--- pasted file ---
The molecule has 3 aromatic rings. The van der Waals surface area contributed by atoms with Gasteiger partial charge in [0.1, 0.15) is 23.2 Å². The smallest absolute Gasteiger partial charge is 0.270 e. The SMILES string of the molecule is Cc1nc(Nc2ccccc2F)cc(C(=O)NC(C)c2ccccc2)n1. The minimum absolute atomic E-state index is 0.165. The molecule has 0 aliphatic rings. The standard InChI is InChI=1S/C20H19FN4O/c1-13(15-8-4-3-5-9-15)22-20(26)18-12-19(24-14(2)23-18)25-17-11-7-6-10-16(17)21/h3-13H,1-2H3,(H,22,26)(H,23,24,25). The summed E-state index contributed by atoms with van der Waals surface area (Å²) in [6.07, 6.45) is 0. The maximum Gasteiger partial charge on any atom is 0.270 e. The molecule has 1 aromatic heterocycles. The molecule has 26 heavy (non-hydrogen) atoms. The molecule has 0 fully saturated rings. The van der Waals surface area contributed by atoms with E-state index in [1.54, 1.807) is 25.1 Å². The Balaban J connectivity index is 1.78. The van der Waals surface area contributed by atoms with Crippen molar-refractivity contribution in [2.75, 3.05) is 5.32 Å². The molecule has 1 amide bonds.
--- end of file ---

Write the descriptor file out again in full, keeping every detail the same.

The molecule has 3 aromatic rings. The van der Waals surface area contributed by atoms with Gasteiger partial charge in [0.1, 0.15) is 23.2 Å². The smallest absolute Gasteiger partial charge is 0.270 e. The SMILES string of the molecule is Cc1nc(Nc2ccccc2F)cc(C(=O)NC(C)c2ccccc2)n1. The minimum absolute atomic E-state index is 0.165. The molecule has 0 aliphatic rings. The standard InChI is InChI=1S/C20H19FN4O/c1-13(15-8-4-3-5-9-15)22-20(26)18-12-19(24-14(2)23-18)25-17-11-7-6-10-16(17)21/h3-13H,1-2H3,(H,22,26)(H,23,24,25). The summed E-state index contributed by atoms with van der Waals surface area (Å²) in [6.07, 6.45) is 0. The maximum Gasteiger partial charge on any atom is 0.270 e. The molecule has 1 aromatic heterocycles. The molecule has 26 heavy (non-hydrogen) atoms. The molecule has 0 fully saturated rings. The van der Waals surface area contributed by atoms with E-state index in [1.54, 1.807) is 25.1 Å². The Balaban J connectivity index is 1.78. The van der Waals surface area contributed by atoms with Crippen molar-refractivity contribution in [2.75, 3.05) is 5.32 Å². The molecule has 1 amide bonds.